Be strong, be consistent and be there for him.

DontEatTheVolesKids Sat 28-Jul-12 09:30:51

A lot of that is definitely attention seeking.
I have kind of similar problems with DD (nearly 11). She has a huge greedy streak, and too much pride. It's nice she's feisty & confident, but FFS, she needs to learn a bit of humility, too.

I find a really good time to chat is bedtime: sit in his room at bedtime while he gets ready, or is just lying in bed in the dark, & let him babble. They love adult attention, really. confused

Is he going up to y7 in September? I would be quite open with HoY about the types of issues he's had. Teen-type peer pressure could make things worse.

BG Sun 29-Jul-12 07:02:11

Thanks again for the (mostly) positive and helpful replies.

CeliaFate I did ask him what he likes/dislikes about his life and he has told me before he does not like living where we do (a fairly remote place in Scotland) because there is nothing to do. However it is a very safe place and he goes out with his friends on bikes and builds bike jumps and dens.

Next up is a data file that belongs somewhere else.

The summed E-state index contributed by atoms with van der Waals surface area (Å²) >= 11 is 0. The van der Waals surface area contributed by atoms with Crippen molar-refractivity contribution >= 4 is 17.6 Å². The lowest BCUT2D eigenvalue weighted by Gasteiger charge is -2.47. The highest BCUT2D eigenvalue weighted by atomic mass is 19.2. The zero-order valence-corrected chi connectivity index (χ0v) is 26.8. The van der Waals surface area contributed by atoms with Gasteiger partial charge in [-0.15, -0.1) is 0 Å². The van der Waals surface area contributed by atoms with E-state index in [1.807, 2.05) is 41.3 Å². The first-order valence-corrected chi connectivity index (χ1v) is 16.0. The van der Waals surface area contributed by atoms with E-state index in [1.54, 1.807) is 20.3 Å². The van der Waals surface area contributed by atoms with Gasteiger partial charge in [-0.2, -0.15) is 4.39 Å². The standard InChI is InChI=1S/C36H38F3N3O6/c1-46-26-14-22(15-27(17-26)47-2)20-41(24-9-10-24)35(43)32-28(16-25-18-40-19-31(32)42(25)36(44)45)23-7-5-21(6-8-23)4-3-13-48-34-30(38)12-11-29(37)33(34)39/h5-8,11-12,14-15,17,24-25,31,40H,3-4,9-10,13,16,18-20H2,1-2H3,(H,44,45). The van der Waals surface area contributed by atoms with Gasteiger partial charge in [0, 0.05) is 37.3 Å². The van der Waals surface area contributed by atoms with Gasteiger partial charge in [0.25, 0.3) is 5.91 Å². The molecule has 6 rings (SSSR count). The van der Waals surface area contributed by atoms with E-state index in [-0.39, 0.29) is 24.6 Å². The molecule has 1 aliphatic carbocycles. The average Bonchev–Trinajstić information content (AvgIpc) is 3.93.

He told me that he would like a holiday to New York!

He knows that we love him, we tell him every day and he tells us too! He shows me new songs that he likes on Youtube and asks if I like them. Mostly there is good communication until he does these off the wall things! He is bright and does fairly well at school although he 'lacks concentration' but this has improved a lot recently according to the school.

We absolutely cannot get away even for a long weekend as it is impossible to find cover, we have tried.

However we have plans to totally get out of here and move back to England to retire which could happen within the year if we are lucky and sell the house. He knows nothing about this yet but will be pleased because he says he prefers England and it will also move us much nearer to family. The different education system worries me but I am doing a lot of research into Ofsted reports.

We have a very good community policeman and I think that we will get him to speak to our son (who, unbelievably wants to be a policeman himself!).